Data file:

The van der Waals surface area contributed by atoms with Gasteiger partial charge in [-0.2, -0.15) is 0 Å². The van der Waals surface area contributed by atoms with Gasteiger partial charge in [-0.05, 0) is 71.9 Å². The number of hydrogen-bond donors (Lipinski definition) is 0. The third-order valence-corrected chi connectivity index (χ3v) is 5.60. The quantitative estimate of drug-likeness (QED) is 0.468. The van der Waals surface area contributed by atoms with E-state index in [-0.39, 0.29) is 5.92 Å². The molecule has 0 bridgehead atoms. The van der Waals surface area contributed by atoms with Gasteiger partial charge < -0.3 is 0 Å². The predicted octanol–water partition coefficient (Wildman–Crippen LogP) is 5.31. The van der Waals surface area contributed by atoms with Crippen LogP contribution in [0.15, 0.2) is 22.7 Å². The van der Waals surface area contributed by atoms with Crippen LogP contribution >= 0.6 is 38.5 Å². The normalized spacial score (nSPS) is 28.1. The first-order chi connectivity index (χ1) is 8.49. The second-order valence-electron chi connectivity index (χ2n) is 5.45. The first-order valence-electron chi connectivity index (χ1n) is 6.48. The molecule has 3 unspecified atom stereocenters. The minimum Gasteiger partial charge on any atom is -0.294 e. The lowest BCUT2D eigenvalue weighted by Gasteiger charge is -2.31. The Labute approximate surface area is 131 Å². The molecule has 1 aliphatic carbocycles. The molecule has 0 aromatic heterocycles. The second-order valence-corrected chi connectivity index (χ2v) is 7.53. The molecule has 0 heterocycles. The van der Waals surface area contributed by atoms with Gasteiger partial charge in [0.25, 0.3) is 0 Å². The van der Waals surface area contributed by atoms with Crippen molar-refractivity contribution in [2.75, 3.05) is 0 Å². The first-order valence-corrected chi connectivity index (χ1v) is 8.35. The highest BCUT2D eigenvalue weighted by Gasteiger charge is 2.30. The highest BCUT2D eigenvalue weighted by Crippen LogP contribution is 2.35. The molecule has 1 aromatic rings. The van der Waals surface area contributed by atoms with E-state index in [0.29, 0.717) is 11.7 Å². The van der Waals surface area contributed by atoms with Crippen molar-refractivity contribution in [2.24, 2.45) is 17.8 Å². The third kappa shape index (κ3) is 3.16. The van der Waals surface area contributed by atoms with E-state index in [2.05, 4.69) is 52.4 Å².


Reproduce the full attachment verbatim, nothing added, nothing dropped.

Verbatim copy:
The van der Waals surface area contributed by atoms with Gasteiger partial charge in [-0.2, -0.15) is 0 Å². The van der Waals surface area contributed by atoms with Gasteiger partial charge in [-0.05, 0) is 71.9 Å². The number of hydrogen-bond donors (Lipinski definition) is 0. The third-order valence-corrected chi connectivity index (χ3v) is 5.60. The quantitative estimate of drug-likeness (QED) is 0.468. The van der Waals surface area contributed by atoms with E-state index in [-0.39, 0.29) is 5.92 Å². The molecule has 0 bridgehead atoms. The van der Waals surface area contributed by atoms with Gasteiger partial charge < -0.3 is 0 Å². The predicted octanol–water partition coefficient (Wildman–Crippen LogP) is 5.31. The van der Waals surface area contributed by atoms with Crippen LogP contribution in [0.15, 0.2) is 22.7 Å². The van der Waals surface area contributed by atoms with Crippen LogP contribution >= 0.6 is 38.5 Å². The normalized spacial score (nSPS) is 28.1. The first-order chi connectivity index (χ1) is 8.49. The second-order valence-electron chi connectivity index (χ2n) is 5.45. The first-order valence-electron chi connectivity index (χ1n) is 6.48. The molecule has 3 unspecified atom stereocenters. The minimum Gasteiger partial charge on any atom is -0.294 e. The lowest BCUT2D eigenvalue weighted by Gasteiger charge is -2.31. The Labute approximate surface area is 131 Å². The molecule has 1 aliphatic carbocycles. The molecule has 0 aromatic heterocycles. The second-order valence-corrected chi connectivity index (χ2v) is 7.53. The molecule has 0 heterocycles. The van der Waals surface area contributed by atoms with Gasteiger partial charge in [0.25, 0.3) is 0 Å². The van der Waals surface area contributed by atoms with Crippen molar-refractivity contribution in [2.75, 3.05) is 0 Å². The first-order valence-corrected chi connectivity index (χ1v) is 8.35. The highest BCUT2D eigenvalue weighted by Gasteiger charge is 2.30. The highest BCUT2D eigenvalue weighted by Crippen LogP contribution is 2.35. The molecule has 1 aromatic rings. The van der Waals surface area contributed by atoms with E-state index in [0.29, 0.717) is 11.7 Å². The van der Waals surface area contributed by atoms with Crippen molar-refractivity contribution in [2.24, 2.45) is 17.8 Å². The third kappa shape index (κ3) is 3.16. The van der Waals surface area contributed by atoms with E-state index in [2.05, 4.69) is 52.4 Å².